Drawing the Line
I believe that art, or at least mark-making, is an innate form of human communication. We have been doing it before we even started to speak. I mean that in the historical sense as well as the individual. The very dawn of human history is documented by cave paintings and hieroglyphics.
Every child naturally draws and makes marks. Human beings are successful as a species because we are self aware and self expressive. All children sing, dance and mark-make to express their feelings. So what happens? Why do the majority of people say they can’t do any of those things? That they were not ‘gifted’?
I believe we are all born with the gifts of self-expression. We are quickly told that we are not good enough, that what we say/do/sing is not appropriate or welcome. To behave, keep quiet, conform, put others (adults) before our childish selves. Few children can sustain their expressive urges in the face of such criticism and I think that they are the ones we call ‘gifted’. I’m not sure what it is that sustains the musical or the movement oriented child, but with art I think it is spacial awareness. Artists have a different way of seeing space and the way objects and colours are arranged and connected. Some children are born with that gift, and cannot suppress it easily.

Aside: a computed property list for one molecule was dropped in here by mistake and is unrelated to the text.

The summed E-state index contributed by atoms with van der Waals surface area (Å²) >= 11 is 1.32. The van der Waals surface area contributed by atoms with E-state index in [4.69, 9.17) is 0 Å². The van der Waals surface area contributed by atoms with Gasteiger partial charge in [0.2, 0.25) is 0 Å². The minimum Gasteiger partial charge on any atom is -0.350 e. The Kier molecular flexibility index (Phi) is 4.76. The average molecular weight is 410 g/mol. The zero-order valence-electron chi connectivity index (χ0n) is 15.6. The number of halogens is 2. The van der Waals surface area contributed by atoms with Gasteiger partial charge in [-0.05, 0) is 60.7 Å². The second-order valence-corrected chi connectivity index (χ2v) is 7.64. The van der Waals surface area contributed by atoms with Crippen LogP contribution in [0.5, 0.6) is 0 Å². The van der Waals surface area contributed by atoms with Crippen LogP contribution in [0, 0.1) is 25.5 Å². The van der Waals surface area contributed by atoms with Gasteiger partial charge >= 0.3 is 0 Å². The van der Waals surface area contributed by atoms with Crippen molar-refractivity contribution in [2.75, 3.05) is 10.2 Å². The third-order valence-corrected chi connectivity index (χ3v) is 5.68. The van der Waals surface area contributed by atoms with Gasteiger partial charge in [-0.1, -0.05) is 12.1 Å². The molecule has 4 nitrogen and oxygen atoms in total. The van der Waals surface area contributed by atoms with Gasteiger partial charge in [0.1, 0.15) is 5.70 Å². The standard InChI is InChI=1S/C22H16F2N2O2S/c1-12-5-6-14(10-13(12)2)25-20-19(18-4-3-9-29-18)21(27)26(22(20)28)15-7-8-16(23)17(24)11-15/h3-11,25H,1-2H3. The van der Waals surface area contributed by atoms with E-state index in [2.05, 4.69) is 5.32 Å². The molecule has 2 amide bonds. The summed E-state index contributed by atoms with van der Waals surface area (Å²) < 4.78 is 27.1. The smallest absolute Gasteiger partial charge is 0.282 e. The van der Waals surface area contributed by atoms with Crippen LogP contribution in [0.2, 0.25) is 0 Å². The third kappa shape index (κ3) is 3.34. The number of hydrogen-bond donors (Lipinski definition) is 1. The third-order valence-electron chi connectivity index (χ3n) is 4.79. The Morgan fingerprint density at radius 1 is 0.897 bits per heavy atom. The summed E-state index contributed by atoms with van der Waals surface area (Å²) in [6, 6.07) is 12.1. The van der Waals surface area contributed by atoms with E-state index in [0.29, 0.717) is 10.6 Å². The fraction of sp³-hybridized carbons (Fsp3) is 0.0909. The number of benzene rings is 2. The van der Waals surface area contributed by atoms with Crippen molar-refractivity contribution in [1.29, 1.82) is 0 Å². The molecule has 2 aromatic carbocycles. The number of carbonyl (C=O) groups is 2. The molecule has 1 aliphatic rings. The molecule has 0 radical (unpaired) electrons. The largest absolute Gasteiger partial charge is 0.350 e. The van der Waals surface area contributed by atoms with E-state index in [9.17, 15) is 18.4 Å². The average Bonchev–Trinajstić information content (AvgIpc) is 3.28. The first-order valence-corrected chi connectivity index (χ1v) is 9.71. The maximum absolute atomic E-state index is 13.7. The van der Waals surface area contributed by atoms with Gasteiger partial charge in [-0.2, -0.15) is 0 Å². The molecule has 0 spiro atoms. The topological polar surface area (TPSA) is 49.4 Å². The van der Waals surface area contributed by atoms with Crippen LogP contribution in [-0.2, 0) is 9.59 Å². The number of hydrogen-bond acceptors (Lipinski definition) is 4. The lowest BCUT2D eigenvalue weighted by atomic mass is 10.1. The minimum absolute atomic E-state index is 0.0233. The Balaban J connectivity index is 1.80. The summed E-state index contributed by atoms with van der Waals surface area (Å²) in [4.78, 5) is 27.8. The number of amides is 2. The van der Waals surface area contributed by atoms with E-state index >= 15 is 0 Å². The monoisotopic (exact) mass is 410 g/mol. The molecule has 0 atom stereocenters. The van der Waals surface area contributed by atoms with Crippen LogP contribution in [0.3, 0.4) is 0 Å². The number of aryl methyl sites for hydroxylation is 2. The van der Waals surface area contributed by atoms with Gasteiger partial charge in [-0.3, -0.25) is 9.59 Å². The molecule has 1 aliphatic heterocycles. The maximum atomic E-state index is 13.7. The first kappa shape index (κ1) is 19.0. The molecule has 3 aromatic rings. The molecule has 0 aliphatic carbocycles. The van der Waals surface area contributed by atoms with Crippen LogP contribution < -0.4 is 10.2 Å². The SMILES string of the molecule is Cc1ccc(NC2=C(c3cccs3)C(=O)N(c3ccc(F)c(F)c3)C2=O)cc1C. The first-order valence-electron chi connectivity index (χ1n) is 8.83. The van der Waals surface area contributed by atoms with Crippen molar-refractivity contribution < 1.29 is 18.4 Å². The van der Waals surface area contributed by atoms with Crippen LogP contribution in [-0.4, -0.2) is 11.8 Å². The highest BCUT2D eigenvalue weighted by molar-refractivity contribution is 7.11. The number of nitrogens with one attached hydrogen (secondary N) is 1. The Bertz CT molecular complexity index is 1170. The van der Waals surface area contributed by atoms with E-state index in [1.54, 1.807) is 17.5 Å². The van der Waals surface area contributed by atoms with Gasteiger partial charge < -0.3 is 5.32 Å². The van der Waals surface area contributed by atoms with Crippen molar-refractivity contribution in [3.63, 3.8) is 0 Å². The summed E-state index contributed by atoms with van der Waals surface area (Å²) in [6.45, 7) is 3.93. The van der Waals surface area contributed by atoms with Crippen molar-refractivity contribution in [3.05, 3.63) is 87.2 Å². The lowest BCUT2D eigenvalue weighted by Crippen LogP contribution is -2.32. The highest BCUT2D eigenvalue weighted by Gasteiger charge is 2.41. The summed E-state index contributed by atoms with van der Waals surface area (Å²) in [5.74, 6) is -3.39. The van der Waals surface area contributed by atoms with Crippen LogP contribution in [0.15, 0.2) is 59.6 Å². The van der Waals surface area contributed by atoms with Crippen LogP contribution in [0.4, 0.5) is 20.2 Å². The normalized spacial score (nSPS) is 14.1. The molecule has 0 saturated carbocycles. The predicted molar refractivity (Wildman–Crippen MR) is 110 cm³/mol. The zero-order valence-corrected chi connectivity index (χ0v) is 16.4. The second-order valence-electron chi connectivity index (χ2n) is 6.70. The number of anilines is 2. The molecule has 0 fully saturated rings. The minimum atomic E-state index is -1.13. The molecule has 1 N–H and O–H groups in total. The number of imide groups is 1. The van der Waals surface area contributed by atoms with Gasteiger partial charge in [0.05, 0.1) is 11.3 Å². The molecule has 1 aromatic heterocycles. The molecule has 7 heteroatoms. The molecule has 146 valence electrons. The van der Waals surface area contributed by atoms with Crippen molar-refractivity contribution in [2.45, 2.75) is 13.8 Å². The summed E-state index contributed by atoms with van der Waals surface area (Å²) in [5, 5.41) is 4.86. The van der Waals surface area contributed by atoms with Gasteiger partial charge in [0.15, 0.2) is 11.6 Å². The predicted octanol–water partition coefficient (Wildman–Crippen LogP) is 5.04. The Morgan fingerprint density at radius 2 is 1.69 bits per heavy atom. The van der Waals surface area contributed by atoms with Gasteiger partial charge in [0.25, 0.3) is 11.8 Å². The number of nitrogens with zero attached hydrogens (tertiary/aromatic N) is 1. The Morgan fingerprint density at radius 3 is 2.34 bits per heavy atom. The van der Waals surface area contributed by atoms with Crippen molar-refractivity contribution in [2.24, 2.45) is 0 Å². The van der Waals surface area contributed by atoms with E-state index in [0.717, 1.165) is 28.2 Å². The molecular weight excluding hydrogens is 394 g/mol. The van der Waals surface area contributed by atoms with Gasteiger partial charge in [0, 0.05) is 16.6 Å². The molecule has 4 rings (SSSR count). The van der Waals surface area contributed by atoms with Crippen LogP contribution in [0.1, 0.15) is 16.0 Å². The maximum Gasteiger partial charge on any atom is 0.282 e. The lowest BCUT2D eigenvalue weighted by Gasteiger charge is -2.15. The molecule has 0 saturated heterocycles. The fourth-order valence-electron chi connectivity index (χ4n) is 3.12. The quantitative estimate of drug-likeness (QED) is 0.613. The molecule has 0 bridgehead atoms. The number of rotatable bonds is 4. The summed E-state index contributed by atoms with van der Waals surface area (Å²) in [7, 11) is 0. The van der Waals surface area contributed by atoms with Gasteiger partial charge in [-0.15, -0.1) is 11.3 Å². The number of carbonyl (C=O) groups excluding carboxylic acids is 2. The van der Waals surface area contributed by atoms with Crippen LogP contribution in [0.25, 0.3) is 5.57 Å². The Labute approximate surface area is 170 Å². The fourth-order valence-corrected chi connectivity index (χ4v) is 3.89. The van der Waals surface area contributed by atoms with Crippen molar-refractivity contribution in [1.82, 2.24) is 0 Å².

The point is that other children can be shown that way of experiencing the world and can learn to express themselves as well, if not better than, some gifted children. There is no good reason why everyone should not be able to use some form of creative expression to enhance their experience of life and find personal joy and satisfaction. Having a more rounded approach helps us to find innovative and original solutions to problems, whatever they are. Learning to draw is such a simple and effective way of feeling more connected to life.